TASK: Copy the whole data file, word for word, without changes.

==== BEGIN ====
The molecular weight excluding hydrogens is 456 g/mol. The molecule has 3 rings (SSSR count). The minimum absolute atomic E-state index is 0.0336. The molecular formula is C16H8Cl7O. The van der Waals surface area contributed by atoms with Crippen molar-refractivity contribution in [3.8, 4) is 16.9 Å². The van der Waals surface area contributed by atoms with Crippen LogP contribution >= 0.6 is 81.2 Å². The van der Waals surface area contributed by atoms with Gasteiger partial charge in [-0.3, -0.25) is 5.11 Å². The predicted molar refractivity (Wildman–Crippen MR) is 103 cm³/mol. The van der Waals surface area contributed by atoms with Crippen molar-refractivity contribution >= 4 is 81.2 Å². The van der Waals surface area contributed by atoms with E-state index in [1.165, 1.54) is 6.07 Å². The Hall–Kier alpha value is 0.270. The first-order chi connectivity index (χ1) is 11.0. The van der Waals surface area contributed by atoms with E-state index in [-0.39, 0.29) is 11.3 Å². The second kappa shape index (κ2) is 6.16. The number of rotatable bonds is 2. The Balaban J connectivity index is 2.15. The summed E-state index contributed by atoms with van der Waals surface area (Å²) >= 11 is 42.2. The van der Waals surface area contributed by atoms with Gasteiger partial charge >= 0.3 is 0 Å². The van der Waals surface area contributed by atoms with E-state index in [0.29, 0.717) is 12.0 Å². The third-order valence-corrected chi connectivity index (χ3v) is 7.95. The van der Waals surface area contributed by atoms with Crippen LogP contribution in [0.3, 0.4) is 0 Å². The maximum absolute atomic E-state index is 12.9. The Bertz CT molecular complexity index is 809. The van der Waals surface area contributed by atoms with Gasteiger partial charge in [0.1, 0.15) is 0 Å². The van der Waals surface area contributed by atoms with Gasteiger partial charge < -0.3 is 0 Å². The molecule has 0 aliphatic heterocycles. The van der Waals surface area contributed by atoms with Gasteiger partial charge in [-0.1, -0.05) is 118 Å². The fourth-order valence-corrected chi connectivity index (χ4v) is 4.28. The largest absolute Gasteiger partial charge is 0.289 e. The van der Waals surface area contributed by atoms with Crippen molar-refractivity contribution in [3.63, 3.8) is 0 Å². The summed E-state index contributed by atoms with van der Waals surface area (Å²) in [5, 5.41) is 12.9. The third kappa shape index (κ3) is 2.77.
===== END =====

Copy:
The molecular weight excluding hydrogens is 456 g/mol. The molecule has 3 rings (SSSR count). The minimum absolute atomic E-state index is 0.0336. The molecular formula is C16H8Cl7O. The van der Waals surface area contributed by atoms with Crippen molar-refractivity contribution in [3.8, 4) is 16.9 Å². The van der Waals surface area contributed by atoms with Crippen LogP contribution >= 0.6 is 81.2 Å². The van der Waals surface area contributed by atoms with Gasteiger partial charge in [-0.3, -0.25) is 5.11 Å². The predicted molar refractivity (Wildman–Crippen MR) is 103 cm³/mol. The van der Waals surface area contributed by atoms with Crippen molar-refractivity contribution >= 4 is 81.2 Å². The van der Waals surface area contributed by atoms with E-state index in [1.165, 1.54) is 6.07 Å². The Hall–Kier alpha value is 0.270. The first-order chi connectivity index (χ1) is 11.0. The van der Waals surface area contributed by atoms with E-state index in [-0.39, 0.29) is 11.3 Å². The second kappa shape index (κ2) is 6.16. The number of rotatable bonds is 2. The Balaban J connectivity index is 2.15. The summed E-state index contributed by atoms with van der Waals surface area (Å²) >= 11 is 42.2. The van der Waals surface area contributed by atoms with Gasteiger partial charge >= 0.3 is 0 Å². The van der Waals surface area contributed by atoms with E-state index in [0.29, 0.717) is 12.0 Å². The third-order valence-corrected chi connectivity index (χ3v) is 7.95. The van der Waals surface area contributed by atoms with Crippen LogP contribution in [0.3, 0.4) is 0 Å². The maximum absolute atomic E-state index is 12.9. The Bertz CT molecular complexity index is 809. The van der Waals surface area contributed by atoms with Gasteiger partial charge in [0.1, 0.15) is 0 Å². The van der Waals surface area contributed by atoms with Gasteiger partial charge < -0.3 is 0 Å². The molecule has 0 aliphatic heterocycles. The van der Waals surface area contributed by atoms with Gasteiger partial charge in [-0.1, -0.05) is 118 Å². The fourth-order valence-corrected chi connectivity index (χ4v) is 4.28. The largest absolute Gasteiger partial charge is 0.289 e. The van der Waals surface area contributed by atoms with Crippen molar-refractivity contribution in [3.63, 3.8) is 0 Å². The summed E-state index contributed by atoms with van der Waals surface area (Å²) in [5, 5.41) is 12.9. The third kappa shape index (κ3) is 2.77.